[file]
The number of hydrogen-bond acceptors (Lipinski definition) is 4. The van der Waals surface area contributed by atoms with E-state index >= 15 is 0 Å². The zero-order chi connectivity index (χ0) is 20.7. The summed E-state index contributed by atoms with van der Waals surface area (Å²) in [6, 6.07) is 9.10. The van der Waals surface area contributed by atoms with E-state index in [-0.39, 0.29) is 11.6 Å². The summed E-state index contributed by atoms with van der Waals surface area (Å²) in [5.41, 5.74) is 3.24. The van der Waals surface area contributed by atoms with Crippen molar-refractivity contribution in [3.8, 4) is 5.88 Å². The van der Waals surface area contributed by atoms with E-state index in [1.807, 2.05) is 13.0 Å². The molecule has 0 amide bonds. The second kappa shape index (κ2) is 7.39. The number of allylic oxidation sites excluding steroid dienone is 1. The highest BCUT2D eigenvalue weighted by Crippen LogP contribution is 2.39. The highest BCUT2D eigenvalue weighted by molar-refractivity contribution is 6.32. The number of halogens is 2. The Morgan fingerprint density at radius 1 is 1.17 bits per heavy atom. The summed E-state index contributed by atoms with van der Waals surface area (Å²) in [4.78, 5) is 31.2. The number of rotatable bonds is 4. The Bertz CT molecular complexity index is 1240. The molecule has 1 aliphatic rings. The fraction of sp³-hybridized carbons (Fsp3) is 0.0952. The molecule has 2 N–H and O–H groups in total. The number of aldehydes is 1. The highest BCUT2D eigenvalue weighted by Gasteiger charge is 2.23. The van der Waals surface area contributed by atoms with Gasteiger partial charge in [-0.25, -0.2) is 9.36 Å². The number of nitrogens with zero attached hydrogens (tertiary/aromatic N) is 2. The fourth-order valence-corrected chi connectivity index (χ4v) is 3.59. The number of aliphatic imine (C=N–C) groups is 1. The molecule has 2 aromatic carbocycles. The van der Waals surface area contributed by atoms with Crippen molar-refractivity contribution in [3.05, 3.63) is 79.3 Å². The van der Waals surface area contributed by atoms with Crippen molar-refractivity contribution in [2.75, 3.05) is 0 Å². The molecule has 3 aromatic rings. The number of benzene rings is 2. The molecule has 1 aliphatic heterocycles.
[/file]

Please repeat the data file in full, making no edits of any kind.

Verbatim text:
The number of hydrogen-bond acceptors (Lipinski definition) is 4. The van der Waals surface area contributed by atoms with E-state index >= 15 is 0 Å². The zero-order chi connectivity index (χ0) is 20.7. The summed E-state index contributed by atoms with van der Waals surface area (Å²) in [6, 6.07) is 9.10. The van der Waals surface area contributed by atoms with E-state index in [-0.39, 0.29) is 11.6 Å². The summed E-state index contributed by atoms with van der Waals surface area (Å²) in [5.41, 5.74) is 3.24. The van der Waals surface area contributed by atoms with Crippen molar-refractivity contribution in [3.8, 4) is 5.88 Å². The van der Waals surface area contributed by atoms with E-state index in [1.807, 2.05) is 13.0 Å². The molecule has 0 amide bonds. The second kappa shape index (κ2) is 7.39. The number of allylic oxidation sites excluding steroid dienone is 1. The highest BCUT2D eigenvalue weighted by Crippen LogP contribution is 2.39. The highest BCUT2D eigenvalue weighted by molar-refractivity contribution is 6.32. The number of halogens is 2. The Morgan fingerprint density at radius 1 is 1.17 bits per heavy atom. The summed E-state index contributed by atoms with van der Waals surface area (Å²) in [4.78, 5) is 31.2. The number of rotatable bonds is 4. The Bertz CT molecular complexity index is 1240. The molecule has 1 aliphatic rings. The fraction of sp³-hybridized carbons (Fsp3) is 0.0952. The molecule has 2 N–H and O–H groups in total. The number of aldehydes is 1. The highest BCUT2D eigenvalue weighted by Gasteiger charge is 2.23. The van der Waals surface area contributed by atoms with Gasteiger partial charge in [-0.25, -0.2) is 9.36 Å². The number of nitrogens with zero attached hydrogens (tertiary/aromatic N) is 2. The fourth-order valence-corrected chi connectivity index (χ4v) is 3.59. The number of aliphatic imine (C=N–C) groups is 1. The molecule has 2 aromatic carbocycles. The van der Waals surface area contributed by atoms with Crippen molar-refractivity contribution in [3.05, 3.63) is 79.3 Å². The van der Waals surface area contributed by atoms with Crippen molar-refractivity contribution in [2.75, 3.05) is 0 Å². The molecule has 3 aromatic rings. The number of benzene rings is 2. The molecule has 1 aliphatic heterocycles.